New research from Kaspersky Lab reveals that business owners and employees could be unwittingly putting their companies at risk, with many of them using work devices to keep up their dating habits, or divulging company secrets when looking for matches.
The study into the attitudes of online dating users shows that 15% of the online dating population locally (based on those surveyed) is made up of business owners or company heads, with a further 18% identifying themselves as mid-level managers. But their online dating habits are potentially putting large amounts of confidential business data at risk.
High-level managers appear more eager to share work information. The study shows that locally 13% of the online dating population shares their place of work in their profile, compared to 16% of business heads.
In addition, 13% of people locally are ready to share details about their work or trade secrets, but this rises slightly to 16% for business owners or company heads. Plus, 18% of online daters in general admit to sharing professional information with matches after several days of communication, while 31% of business heads are ready to do so.
Not only does this leave confidential information freely accessible to other online daters, it also has the potential to result in more serious consequences — such as corporate espionage — if it were to fall into the wrong hands.
Failure to draw a line between work and pleasure was also highlighted in the lax attitude of all research respondents when it comes to looking for love online: 19% of those surveyed locally admit to using the same devices they use for work to carry out their online dating activities, putting corporate documents, emails and even passwords at risk in the process.
The research reveals that 50% of online daters also use their device to store work emails and 47% store files for work use, highlighting that, for business owners and employees, a potential security breach could have a significant impact on their company if this data was to fall into the wrong hands.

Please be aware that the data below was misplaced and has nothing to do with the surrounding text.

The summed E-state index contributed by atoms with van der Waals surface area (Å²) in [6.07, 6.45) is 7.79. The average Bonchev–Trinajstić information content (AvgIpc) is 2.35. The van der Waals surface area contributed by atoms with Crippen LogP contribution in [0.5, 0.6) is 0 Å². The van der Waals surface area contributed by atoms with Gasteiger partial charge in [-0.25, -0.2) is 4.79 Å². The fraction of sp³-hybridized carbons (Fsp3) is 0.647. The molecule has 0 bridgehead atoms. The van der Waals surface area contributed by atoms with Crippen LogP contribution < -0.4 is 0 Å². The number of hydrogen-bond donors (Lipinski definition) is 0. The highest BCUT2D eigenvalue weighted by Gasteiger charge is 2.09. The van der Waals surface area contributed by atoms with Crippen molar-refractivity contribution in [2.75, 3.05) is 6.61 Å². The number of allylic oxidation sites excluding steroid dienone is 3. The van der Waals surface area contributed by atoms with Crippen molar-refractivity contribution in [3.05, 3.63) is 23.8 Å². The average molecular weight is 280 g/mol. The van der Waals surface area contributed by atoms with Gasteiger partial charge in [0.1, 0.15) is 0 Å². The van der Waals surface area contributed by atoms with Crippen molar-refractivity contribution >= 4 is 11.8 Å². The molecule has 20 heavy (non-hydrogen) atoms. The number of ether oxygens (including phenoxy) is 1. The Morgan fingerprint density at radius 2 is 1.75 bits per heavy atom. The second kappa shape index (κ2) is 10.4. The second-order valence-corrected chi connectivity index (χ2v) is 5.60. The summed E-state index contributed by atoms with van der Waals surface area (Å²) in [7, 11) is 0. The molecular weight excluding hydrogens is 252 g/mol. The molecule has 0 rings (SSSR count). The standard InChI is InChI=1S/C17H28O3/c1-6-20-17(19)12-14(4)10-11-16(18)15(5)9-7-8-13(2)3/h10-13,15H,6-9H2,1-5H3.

Online dating users are not securing their devices properly or considering the consequences of the information that they are making publicly available online or accessible to cybercriminals: only 20% of online daters locally use a security solution to protect their device and 44% share limited information, while 12% do nothing at all to protect themselves because they don’t see a risk.
But the research shows that cyber risks can come from multiple different directions. For example, nearly a fifth (20%) of business heads locally have had their device infected with malware, spyware or ransomware via an online dating platform, while 31% have faced people who used a fake online identity.
“The online dating game can be challenging enough without people falling victim to scammers or unwittingly putting their company at risk,” says Vladimir Zapolyansky, head of SMB business at Kaspersky Lab. “With plenty of business owners and senior business leaders using digital dating services, it is worrying that so many are happy to openly give away company information.
“It is even more concerning that they are making it easy for cybercriminals to access corporate data by not safeguarding their devices. Business devices should be protected and online dating users cautious about the amount of information they are making available in the bid to secure interest from a potential match.”